The inappropriate use of antibiotics is a primary cause of the ongoing increase in drug resistance among pathogenic bacteria. The resulting decrease in the efficacy of antibiotics threatens our ability to combat infectious diseases. Rapid, point-of-care tests to identify pathogens and better target the appropriate treatment could greatly improve the use of antibiotics. Yet there are few such tests currently available or being developed despite the rapid pace of medical innovation. Clearly something is inhibiting the much-needed development of new and more convenient diagnostic tools. This study delineates priorities for developing diagnostics to improve antibiotic prescription and use with the goal of managing and curbing the expansion of drug resistance. It calls for new approaches, particularly in the provision of diagnostic devices, and, in doing so, outlines some of the inadequacies in health, science and policy initiatives that have led to the dearth of such devices. The authors make the case that there is a clear and urgent need for innovation, not only in the technology of diagnosis, but also in public policy and medical practice to support the availability and use of better diagnostic tools. This book explores the complexities of the diagnostics market from the perspective of both supply and demand, unearthing interesting bottlenecks, some obvious, some more subtle. It calls for a multifaceted and broad policy response, and an overhaul of current practice, so that the growth of bacterial resistance can be stemmed.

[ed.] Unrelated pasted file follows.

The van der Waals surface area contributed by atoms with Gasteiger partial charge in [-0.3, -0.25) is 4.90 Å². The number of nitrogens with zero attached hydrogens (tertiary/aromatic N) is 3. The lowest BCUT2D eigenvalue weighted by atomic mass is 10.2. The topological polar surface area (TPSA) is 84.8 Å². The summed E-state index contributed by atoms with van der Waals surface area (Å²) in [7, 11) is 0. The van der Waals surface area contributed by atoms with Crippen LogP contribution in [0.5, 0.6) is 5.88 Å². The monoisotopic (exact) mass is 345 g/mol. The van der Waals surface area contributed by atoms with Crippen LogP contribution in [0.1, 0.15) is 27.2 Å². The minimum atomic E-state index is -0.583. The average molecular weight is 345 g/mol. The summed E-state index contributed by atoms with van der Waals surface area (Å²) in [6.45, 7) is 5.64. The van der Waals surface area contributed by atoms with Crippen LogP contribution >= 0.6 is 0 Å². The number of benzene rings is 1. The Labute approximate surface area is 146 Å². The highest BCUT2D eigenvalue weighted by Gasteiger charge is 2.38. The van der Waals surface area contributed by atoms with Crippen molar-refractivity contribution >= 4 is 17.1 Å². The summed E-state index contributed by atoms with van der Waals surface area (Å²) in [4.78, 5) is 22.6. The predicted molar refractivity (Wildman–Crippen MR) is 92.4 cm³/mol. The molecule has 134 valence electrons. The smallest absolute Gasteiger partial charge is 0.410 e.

|Publisher||World Health Organization|
|Rating||4/5 (64 users)|